The FMLA provides certain employees with up to 12 weeks of unpaid, job-protected leave per year. It also requires that their group health benefits be maintained during leave. Employers with 50 or more employees must provide an eligible employee with up to 12 weeks of unpaid leave each year for certain qualifying reasons (including the birth and care of a newborn; adoption of a child; care for immediate family member with a serious health condition; or the employees inability to work because of a serious health condition).
Employees are eligible for leave if they have worked for their employer for at least 12 months, at least 1,250 hours over the past 12 months, and work at a location where the company employs 50 or more employees with 75 miles. For a more complete overview, check out the Department of Labor's FMLA website.
As with any matter, documentation is key. In the sphere of employee-employer relations, it can often prove dispositive. The National Law Review recently discussed the importance of documentation in a variety of areas when dealing with Family & Medical Leave Act ("FMLA") requests from employees. Reviewing a successful summary judgment motion of an employer faced with FMLA claims from a former employee, an Illinois court recently held that (1) the employee failed to demonstrate a causal relationship between the firing and his request for FMLA leave, and (2) that the denial of his FMLA leave was justified based on relevant documentation. Davidson v. Evergreen Park Community High School District 231, 2017 US LEXIS 77724 (N.D. Ill. 2017).
The former employee alleged that he was fired for using FMLA leave, and that his employer had unlawfully denied him such leave as required by the FMLA. The employer was able to demonstrate that the employee was placed on a Performance Development Plan in 2013 after receiving negative feedback on a yearly evaluation. After the employee failed to improve, the employer terminated his employment.
The judge in the case, while noting that the employee was engaged in a protected activity by taking FMLA leave, and that he suffered an adverse employment action by being terminated, the court ultimately held that the employee had failed to establish a causal connection between his termination and his FMLA leave. Moreover, the judge declined to find that the performance reviews were "pretextual." Most telling according to the court, was the fact that the remediation plan instituted by his employer had been created five months prior to the employee seeking FMLA leave.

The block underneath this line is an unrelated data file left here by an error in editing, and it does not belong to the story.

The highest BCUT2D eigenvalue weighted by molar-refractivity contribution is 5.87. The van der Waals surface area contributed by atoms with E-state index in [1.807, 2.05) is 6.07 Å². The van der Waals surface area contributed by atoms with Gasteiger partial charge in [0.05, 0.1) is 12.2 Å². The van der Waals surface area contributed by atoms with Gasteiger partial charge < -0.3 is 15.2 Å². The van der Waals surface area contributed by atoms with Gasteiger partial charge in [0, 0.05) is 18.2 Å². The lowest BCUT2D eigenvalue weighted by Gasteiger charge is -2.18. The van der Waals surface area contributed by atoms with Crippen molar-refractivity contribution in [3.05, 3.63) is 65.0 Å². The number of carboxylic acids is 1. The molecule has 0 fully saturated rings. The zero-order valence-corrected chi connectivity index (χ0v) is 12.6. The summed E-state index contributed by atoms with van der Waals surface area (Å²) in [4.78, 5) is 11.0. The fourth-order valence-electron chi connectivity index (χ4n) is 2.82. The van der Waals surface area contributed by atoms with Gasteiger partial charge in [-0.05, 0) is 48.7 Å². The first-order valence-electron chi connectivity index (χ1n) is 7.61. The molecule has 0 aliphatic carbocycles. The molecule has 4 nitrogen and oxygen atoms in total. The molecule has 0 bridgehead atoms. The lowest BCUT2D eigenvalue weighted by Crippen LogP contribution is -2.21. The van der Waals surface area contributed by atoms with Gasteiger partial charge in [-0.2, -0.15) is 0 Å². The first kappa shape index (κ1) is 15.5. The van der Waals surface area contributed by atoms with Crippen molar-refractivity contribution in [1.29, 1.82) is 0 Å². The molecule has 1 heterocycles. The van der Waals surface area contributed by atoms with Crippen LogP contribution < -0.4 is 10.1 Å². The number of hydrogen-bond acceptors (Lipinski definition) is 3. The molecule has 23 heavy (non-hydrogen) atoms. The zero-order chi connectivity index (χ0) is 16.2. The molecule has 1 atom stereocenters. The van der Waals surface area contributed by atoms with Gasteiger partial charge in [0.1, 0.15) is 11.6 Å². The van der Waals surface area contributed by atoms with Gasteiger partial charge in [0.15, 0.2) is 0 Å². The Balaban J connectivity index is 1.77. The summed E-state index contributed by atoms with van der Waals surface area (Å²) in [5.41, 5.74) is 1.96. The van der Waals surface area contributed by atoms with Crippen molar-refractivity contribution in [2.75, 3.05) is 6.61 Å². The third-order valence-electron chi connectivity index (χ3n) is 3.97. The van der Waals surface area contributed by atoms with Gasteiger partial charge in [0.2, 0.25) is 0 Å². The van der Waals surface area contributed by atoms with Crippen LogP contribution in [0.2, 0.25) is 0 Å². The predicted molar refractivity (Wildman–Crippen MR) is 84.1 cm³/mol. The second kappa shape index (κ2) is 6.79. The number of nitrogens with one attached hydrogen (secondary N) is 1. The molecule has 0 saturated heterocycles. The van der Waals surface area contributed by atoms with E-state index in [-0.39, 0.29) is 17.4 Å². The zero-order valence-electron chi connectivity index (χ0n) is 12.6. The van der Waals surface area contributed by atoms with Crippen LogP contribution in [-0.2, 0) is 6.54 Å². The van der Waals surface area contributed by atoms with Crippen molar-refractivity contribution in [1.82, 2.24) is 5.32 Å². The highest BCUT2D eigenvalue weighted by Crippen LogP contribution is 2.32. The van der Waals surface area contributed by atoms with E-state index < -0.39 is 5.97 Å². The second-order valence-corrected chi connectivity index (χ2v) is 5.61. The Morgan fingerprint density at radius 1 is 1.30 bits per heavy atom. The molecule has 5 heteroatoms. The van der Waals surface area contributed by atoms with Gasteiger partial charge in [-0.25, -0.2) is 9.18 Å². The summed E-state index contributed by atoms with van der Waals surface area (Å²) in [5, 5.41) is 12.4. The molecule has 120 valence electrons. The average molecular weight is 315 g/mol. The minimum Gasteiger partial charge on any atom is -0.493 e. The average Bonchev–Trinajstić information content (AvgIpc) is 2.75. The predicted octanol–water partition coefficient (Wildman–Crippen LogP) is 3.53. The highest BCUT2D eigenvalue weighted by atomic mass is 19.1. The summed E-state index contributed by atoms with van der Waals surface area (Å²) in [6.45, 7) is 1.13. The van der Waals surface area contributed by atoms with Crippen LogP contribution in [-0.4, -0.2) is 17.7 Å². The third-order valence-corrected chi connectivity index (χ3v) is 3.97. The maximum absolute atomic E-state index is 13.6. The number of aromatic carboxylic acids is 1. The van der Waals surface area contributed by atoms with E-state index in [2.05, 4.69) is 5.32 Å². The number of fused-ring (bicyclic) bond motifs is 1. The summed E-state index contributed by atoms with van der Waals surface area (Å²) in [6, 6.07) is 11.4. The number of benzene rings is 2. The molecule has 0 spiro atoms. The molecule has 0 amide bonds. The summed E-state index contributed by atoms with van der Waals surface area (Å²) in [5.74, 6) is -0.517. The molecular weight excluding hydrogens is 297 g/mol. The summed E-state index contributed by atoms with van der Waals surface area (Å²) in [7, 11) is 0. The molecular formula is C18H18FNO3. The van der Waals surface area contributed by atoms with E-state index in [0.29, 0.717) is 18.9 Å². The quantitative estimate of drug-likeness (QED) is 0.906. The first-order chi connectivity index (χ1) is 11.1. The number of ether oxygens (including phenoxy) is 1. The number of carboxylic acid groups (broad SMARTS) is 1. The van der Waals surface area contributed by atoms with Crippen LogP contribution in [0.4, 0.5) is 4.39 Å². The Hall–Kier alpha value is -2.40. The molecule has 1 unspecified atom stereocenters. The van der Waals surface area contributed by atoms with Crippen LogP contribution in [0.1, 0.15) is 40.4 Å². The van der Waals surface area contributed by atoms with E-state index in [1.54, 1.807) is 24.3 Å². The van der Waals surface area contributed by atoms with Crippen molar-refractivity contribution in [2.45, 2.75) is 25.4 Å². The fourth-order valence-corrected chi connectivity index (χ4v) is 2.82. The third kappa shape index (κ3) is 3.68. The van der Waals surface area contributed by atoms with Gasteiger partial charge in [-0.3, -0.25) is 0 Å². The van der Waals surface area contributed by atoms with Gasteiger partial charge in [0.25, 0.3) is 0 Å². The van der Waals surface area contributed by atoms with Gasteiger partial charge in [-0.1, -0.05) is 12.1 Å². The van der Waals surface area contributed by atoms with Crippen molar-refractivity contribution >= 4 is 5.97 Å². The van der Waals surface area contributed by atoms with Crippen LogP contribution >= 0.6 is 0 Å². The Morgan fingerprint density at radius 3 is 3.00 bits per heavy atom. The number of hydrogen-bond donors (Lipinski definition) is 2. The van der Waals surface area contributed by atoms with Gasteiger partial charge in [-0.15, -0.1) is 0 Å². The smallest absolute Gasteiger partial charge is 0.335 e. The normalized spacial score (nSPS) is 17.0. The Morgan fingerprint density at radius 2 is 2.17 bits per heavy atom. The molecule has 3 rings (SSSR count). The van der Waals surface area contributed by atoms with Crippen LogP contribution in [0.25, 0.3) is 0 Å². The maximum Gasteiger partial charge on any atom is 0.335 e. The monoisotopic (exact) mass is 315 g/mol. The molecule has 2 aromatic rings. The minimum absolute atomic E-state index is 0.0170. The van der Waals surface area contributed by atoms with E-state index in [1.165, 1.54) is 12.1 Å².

Additionally, with respect to the employee's claim that he was unlawfully denied FMLA leave, the court found that his failure to provide his employer with sufficient specific information with respect to his wife's medical condition, diagnosis, or amount of time that he would have required to take off from work in order to care for her. "While an employee is entitled to FMLA leave to care for a family member with a serious health condition, he must alert his employer to the seriousness of the condition when requesting leave. Merely contacting the employer about illness-related absences does not adequately communicate the serious of the medical condition." The failure to put his employer on notice of this information was fatal to the employee's claims.
As demonstrated by this case, employee performance reviews and remediation plans are important tools to be utilized by employers, and documentation of every employee related decision or issue is critically important. In the sphere of FMLA requests, an employer should carefully review each request, utilizing the services of appropriate legal counsel, in order to determine whether such request satisfied the "serious health condition" or other relevant prongs under the FMLA. To the extent the request does not satisfy that standard, the employer should request additional information from the employee. Taking these steps will prove worthwhile for any employer.
If you have questions regarding FMLA requests, or other employer-employee relations inquiries, please contact the Law Offices of Kent Petry today!